Dec 12, 2016
The Chinese economic miracle of the last three decades has been powered by millions of people transitioning out of agriculture and into urban industrial jobs, transforming labor relations in the process. Legal mechanisms have struggled to keep pace with the frictions and challenges that accompanied marketization and the fastest urbanization in history. Progress in legislating legal protections for workers is often hampered by problems of implementation and employer preferences for unofficial mediation. New research suggests that labor unrest is on the rise, and the gap between legal needs and services remains substantial. Even though China’s Labor Law has been on the books since 1994 and was revised and updated in 2008, problems of wage arrears, workplace injuries, and illegal subcontracting persist. The effectiveness of attempts to curtail employer misconduct is not only an essential question for working class Chinese, but is also of great interest to a regime that emphasizes stability and social harmony.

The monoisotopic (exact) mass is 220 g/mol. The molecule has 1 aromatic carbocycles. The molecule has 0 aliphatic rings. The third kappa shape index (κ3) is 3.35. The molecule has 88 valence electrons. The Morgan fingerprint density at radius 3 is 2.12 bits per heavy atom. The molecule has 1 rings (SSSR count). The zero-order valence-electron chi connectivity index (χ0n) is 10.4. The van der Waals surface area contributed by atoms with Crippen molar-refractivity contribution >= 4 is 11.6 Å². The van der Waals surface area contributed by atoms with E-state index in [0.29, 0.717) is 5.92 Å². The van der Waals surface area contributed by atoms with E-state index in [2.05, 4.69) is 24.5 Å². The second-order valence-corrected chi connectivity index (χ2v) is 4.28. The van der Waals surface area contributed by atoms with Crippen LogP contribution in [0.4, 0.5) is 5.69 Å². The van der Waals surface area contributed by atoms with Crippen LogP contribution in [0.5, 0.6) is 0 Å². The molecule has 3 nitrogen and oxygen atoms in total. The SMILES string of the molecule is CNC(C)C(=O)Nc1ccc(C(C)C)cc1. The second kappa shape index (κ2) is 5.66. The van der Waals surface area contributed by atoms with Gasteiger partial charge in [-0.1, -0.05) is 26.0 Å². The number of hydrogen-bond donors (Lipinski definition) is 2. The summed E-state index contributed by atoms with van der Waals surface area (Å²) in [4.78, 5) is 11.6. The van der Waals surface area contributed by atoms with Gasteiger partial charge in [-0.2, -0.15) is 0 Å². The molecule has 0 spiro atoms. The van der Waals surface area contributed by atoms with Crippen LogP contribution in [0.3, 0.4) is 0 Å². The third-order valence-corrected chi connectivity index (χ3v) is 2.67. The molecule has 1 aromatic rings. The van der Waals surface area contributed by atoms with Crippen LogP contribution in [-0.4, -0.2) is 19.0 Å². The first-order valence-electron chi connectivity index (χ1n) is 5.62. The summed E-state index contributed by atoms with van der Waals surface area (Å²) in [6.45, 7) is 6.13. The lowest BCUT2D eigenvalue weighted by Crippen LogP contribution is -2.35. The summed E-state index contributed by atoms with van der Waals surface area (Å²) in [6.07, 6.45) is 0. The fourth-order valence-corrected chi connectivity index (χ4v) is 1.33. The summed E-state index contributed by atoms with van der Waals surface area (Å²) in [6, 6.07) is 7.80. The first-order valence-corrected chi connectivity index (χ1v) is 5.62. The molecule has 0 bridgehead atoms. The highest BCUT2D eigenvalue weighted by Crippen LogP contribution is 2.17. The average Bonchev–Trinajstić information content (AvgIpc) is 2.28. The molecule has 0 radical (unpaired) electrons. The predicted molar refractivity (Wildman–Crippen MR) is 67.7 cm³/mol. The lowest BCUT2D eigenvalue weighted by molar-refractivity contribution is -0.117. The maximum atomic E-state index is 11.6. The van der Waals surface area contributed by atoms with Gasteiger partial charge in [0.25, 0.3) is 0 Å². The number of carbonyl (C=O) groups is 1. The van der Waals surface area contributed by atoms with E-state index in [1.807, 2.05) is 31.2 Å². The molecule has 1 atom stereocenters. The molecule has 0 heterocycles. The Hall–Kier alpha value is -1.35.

Aaron Halegua, an expert on U.S. and Chinese employment law, has written a new, in-depth report on the legal challenges confronting Chinese workers. In Who Will Represent China’s Workers? Lawyers, Legal Aid and the Enforcement of Labor Rights (October, 2016), Mr. Halegua looks at the structural causes of labor abuses, and offers policy solutions that would bolster legal protections for workers. In a December 1, 2016 interview in New York City, Mr. Halegua shared his findings and discussed the future of Chinese labor law with the National Committee’s Senior Director for Education Programs Margot E. Landman.
The National Committee on U.S.-China Relations is the leading nonprofit nonpartisan organization that encourages understanding of China and the United States among citizens of both countries.